We have all seen the video of the bleeding man being dragged from his United Airlines flight. We’ve seen all the social media rage. We’ve endured debates over whether it was the fault of employees, poor corporate policies, an unruly passenger or bad judgment on the part of a police officer put in a no-win situation. And we’ve read the articles critiquing United’s communications about the situation.
But at the end of the day, will this damage United’s business as some claim? The answer is no and yes and is a customer experience lesson for business leaders.
No, It Will Not Harm Demand for United’s Flights
For all the breadth and depth of emotion, this situation is unlikely to cause people to change their airline purchase behaviors. We know this because this is hardly the first time an airline has faced this sort of social media backlash. Heck, United Airlines is the prototype for precisely this circumstance!
“United Breaks Guitars” was one of the first stories any of us heard about the power of social media and how it was changing brands. In Spring 2008, Dave Carroll got off his United Airlines flight and found his Taylor guitar damaged. He spent nine months trying to get the airline to make it right, and in frustration, he wrote a catchy tune and produced a funny YouTube video recounting his story. It went viral, and United belatedly offered Carroll compensation.
To professionals in the nascent field of social media, Dave Carroll was not just a skilled and creative guy whose unique talents and situation permitted a special way to elevate his gripe. He became, instead, a powerful everyman, effortlessly wielding free social media tools to battle a corporate behemoth. Goliath had been felled by a YouTube David.
A thousand blog posts and articles waxed poetic about the damage suffered by the brand, but did United pay the price? If so, it is hard to see. If you evaluate United’s stock following this PR crisis, you find that in the six months following the release of Carroll’s video, the company’s stock outperformed competitors’ by more than 100%.
Over the years, I have spoken to dozens of audiences and stood in front of thousands of people and asked a simple question:
As a result of seeing the “United Breaks Guitar” video (and not because of your own personal experiences), have you ever opted for a more expensive or less convenient itinerary to avoid flying United?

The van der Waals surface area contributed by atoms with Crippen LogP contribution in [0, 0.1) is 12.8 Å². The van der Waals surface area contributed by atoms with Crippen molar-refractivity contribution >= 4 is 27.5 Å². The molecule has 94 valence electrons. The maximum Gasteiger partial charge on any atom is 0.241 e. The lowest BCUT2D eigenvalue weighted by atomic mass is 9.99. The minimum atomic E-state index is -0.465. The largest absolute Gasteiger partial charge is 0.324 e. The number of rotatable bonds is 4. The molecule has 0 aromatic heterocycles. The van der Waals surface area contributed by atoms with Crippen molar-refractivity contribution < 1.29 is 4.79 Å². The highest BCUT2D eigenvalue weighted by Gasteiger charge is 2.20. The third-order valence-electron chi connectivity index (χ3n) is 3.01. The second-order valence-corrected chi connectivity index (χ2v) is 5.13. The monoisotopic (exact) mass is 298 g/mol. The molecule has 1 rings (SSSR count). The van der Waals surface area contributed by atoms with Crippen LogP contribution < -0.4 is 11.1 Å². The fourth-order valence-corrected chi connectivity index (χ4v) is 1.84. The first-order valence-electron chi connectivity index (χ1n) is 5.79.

Not one person has yet fessed up to altering their purchase behaviors as a result of seeing the video. You’re not surprised, are you? After all, you saw the video, and you did not change your airline purchasing habits, either. In the end, we all buy airfare the same way, choosing whichever carrier offers the route from Point A to Point B that is cheapest, flies at the right time, is easiest, and provides the right loyalty miles. If you hate and avoid United, it is because of your own experiences and not because of a musician’s YouTube video.
Does this mean United’s PR crisis this week is meaningless? No, because while (virtually) no one will change their flying habits…
Yes, It Will Raise United’s Costs
Even if not one person changes their airfare purchase behaviors, this event will still be costly to United. Those who work in crisis or reputation management know that it takes very little for a large corporation to ring up a seven-figure tab responding to, managing and combatting a serious PR crisis.
This week, at United Airlines:
- Senior leaders earning hundreds or even thousands of dollars per hour have shifted attention from whatever revenue- or business-generating tasks they intended to work on to address this PR issue, approve statements, meet the press and collaborate with employees.
- PR professionals and agencies are racking up hundreds of hours (and hundreds of thousands of dollars of billable hours) to assist the brand.
- Lawyers are adding more hours and more thousands of dollars to consider legal risks, options, and offers.
- Employees at all levels are losing productivity reading communications from leaders, being instructed what to do if challenged, watching the videos, reading articles, and discussing the incident. (They’re also responding to friends in social media, raising the risk of expanding and multiplying the scope of the PR issue and the associated costs.)